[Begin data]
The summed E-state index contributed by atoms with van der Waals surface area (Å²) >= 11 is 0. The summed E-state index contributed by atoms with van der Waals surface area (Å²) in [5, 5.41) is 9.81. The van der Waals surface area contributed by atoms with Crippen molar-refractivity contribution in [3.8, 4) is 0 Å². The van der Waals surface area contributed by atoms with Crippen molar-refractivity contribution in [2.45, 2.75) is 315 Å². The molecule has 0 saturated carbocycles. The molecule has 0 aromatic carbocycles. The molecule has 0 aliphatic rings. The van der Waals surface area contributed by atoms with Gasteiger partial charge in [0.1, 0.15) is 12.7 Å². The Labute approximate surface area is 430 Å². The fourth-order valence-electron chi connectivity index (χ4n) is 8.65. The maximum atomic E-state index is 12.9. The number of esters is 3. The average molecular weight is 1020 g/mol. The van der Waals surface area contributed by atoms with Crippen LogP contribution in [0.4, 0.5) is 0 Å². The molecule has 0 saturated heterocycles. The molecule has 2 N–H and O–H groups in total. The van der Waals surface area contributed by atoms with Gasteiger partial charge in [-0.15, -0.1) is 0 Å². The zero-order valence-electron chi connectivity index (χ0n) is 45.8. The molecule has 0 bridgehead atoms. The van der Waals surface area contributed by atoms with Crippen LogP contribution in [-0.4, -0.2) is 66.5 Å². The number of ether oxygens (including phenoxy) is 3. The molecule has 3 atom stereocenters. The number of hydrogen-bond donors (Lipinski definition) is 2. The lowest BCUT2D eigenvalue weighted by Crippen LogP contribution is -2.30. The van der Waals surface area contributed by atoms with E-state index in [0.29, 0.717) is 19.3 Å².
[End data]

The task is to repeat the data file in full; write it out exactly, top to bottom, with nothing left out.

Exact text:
The summed E-state index contributed by atoms with van der Waals surface area (Å²) >= 11 is 0. The summed E-state index contributed by atoms with van der Waals surface area (Å²) in [5, 5.41) is 9.81. The van der Waals surface area contributed by atoms with Crippen molar-refractivity contribution in [3.8, 4) is 0 Å². The van der Waals surface area contributed by atoms with Crippen molar-refractivity contribution in [2.45, 2.75) is 315 Å². The molecule has 0 saturated carbocycles. The molecule has 0 aromatic carbocycles. The molecule has 0 aliphatic rings. The van der Waals surface area contributed by atoms with Gasteiger partial charge in [0.1, 0.15) is 12.7 Å². The Labute approximate surface area is 430 Å². The fourth-order valence-electron chi connectivity index (χ4n) is 8.65. The maximum atomic E-state index is 12.9. The number of esters is 3. The average molecular weight is 1020 g/mol. The van der Waals surface area contributed by atoms with Crippen LogP contribution in [0.4, 0.5) is 0 Å². The molecule has 0 saturated heterocycles. The molecule has 2 N–H and O–H groups in total. The van der Waals surface area contributed by atoms with Gasteiger partial charge in [-0.15, -0.1) is 0 Å². The zero-order valence-electron chi connectivity index (χ0n) is 45.8. The molecule has 0 bridgehead atoms. The van der Waals surface area contributed by atoms with Crippen LogP contribution in [-0.4, -0.2) is 66.5 Å². The number of ether oxygens (including phenoxy) is 3. The molecule has 3 atom stereocenters. The number of hydrogen-bond donors (Lipinski definition) is 2. The lowest BCUT2D eigenvalue weighted by Crippen LogP contribution is -2.30. The van der Waals surface area contributed by atoms with E-state index in [0.29, 0.717) is 19.3 Å².